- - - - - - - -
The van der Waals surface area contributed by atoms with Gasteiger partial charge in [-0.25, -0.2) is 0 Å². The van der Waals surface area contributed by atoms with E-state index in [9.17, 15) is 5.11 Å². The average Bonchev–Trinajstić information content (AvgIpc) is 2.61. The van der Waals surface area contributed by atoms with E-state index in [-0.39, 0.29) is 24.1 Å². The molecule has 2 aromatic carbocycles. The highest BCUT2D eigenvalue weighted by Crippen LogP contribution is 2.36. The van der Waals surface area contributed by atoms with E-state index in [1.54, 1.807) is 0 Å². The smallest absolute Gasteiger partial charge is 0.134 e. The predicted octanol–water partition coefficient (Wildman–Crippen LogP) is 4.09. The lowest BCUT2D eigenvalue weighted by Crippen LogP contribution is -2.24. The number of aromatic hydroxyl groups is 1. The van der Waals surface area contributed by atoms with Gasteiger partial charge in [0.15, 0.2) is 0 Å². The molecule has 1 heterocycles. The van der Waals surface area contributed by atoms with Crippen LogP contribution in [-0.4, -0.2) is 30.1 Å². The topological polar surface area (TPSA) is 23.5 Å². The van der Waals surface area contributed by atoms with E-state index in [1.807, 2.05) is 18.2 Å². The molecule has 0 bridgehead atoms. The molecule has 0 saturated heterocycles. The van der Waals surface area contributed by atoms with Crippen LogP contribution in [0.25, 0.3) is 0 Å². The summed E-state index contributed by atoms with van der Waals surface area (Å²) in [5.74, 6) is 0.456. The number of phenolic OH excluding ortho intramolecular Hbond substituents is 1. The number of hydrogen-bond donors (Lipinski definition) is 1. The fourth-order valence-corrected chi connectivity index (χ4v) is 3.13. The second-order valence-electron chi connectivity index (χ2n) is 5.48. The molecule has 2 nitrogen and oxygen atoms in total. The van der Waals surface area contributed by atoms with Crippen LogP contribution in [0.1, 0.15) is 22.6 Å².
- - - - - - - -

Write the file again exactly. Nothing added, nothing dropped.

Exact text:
The van der Waals surface area contributed by atoms with Gasteiger partial charge in [-0.25, -0.2) is 0 Å². The van der Waals surface area contributed by atoms with E-state index in [9.17, 15) is 5.11 Å². The average Bonchev–Trinajstić information content (AvgIpc) is 2.61. The van der Waals surface area contributed by atoms with E-state index in [-0.39, 0.29) is 24.1 Å². The molecule has 2 aromatic carbocycles. The highest BCUT2D eigenvalue weighted by Crippen LogP contribution is 2.36. The van der Waals surface area contributed by atoms with E-state index in [1.54, 1.807) is 0 Å². The smallest absolute Gasteiger partial charge is 0.134 e. The predicted octanol–water partition coefficient (Wildman–Crippen LogP) is 4.09. The lowest BCUT2D eigenvalue weighted by Crippen LogP contribution is -2.24. The number of aromatic hydroxyl groups is 1. The van der Waals surface area contributed by atoms with Gasteiger partial charge in [0.15, 0.2) is 0 Å². The molecule has 1 heterocycles. The van der Waals surface area contributed by atoms with Crippen LogP contribution in [-0.4, -0.2) is 30.1 Å². The topological polar surface area (TPSA) is 23.5 Å². The van der Waals surface area contributed by atoms with E-state index in [1.807, 2.05) is 18.2 Å². The molecule has 0 bridgehead atoms. The molecule has 0 saturated heterocycles. The van der Waals surface area contributed by atoms with Crippen LogP contribution in [0.25, 0.3) is 0 Å². The summed E-state index contributed by atoms with van der Waals surface area (Å²) in [5.74, 6) is 0.456. The number of phenolic OH excluding ortho intramolecular Hbond substituents is 1. The number of hydrogen-bond donors (Lipinski definition) is 1. The fourth-order valence-corrected chi connectivity index (χ4v) is 3.13. The second-order valence-electron chi connectivity index (χ2n) is 5.48. The molecule has 2 nitrogen and oxygen atoms in total. The van der Waals surface area contributed by atoms with Crippen LogP contribution in [0.1, 0.15) is 22.6 Å².